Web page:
You may believe that your website is not likely to get hacked – after all, what would they have to gain from it?
Contrary to common belief, smaller websites are much easier to hack than high-budget, corporate websites as they have less “defenses,” which makes it an easy target for automated scripts (“bots”) to scour the web and find security holes to exploit.
This requires little time investment from the hackers, as their bots can automatically crawl the web, targeting unwary websites.
For example, a client of ours in the construction industry approached us after their website was hacked. Their web developer was on holiday in Bali and couldn’t be contacted – all the while, their website was redirecting visitors to pornographic content.
After this client approached us, we immediately looked into the code and sure enough – it was a standard website hack performed by a script. The bot had found a security hole and injected code to redirect their navigation menu to a pornographic website.
This wasn’t obvious because the hack only affected the mobile version of the website. The website’s owners could go about their day-to-day maintenance on their desktops, while being unaware that their customers who were visiting via mobile, were getting redirected to pornographic content.
Another common exploit is when your website’s Google Search Engine Results gets hacked to show either irrelevant content (e.g. in another language) or have your snippet refer to porn references.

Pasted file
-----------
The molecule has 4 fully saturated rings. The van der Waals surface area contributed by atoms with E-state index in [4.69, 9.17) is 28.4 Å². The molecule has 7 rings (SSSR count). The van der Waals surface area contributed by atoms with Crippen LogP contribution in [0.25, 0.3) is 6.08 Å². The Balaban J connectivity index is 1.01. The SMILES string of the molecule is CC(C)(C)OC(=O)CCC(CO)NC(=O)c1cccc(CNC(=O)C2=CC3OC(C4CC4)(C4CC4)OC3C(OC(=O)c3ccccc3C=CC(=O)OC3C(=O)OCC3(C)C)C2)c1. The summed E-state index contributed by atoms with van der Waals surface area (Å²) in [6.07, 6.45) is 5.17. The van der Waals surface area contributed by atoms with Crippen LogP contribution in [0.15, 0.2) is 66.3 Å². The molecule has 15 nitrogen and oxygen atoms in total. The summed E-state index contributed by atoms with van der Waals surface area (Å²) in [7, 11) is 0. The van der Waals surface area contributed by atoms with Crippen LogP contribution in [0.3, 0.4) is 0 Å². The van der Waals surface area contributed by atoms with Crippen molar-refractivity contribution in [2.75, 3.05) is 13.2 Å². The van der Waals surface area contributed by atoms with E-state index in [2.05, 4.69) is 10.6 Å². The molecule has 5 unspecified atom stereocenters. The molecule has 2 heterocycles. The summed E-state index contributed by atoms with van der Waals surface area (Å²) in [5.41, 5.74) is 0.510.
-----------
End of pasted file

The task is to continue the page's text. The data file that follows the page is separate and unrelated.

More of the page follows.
When this happens, Google will blacklist your website on a shared database (so it gets blocked not just on Google, but on all the other websites that share this database), effectively blocking all users from entering. See the image above for an example of how Google will treat your website if they believe your website was hacked.
This can damage your company in a manner of different ways, with the most obvious one being damage to your brand’s reputation. When current or new customers see this, they may decide to visit a competitor’s website instead.
Another factor to consider is that these smaller hacks can lead up to a much bigger one, as each of these can create another security hole to be exploited.
These are just a few examples of the many kinds of hacks that can damage your website and your company’s reputation. You’ve invested many hours and dollars to build your online presence and customer base – the last thing you want is to have a hacker ruin all your efforts by redirecting your online visitors to irrelevant content or even worse, a pornographic website.
Furthermore, these hacks often occur without the knowledge of the website owners – like how our construction client’s website was hacked only on its mobile version.
Being a business owner myself, I understand the vast amounts of tasks that need to be handled everyday to run a business smoothly, but dabbling in the technical details of web security is probably not one of your priorities.
This is one of the major reasons why we began specialising in web security over 10 years ago – so we could provide peace of mind for our clients for all things regarding the online space, including hack-proofing your website.
How does my website become a target for hackers?
Typically, most websites are made up of several different pieces of software interacting together. For example, if you have a WordPress website, you may have a number of plugins that help you run your day-to-day requirements. Each of these plugins is a piece of software that could potentially be hacked if an exploit is found, or if you have not kept these updated to the latest versions.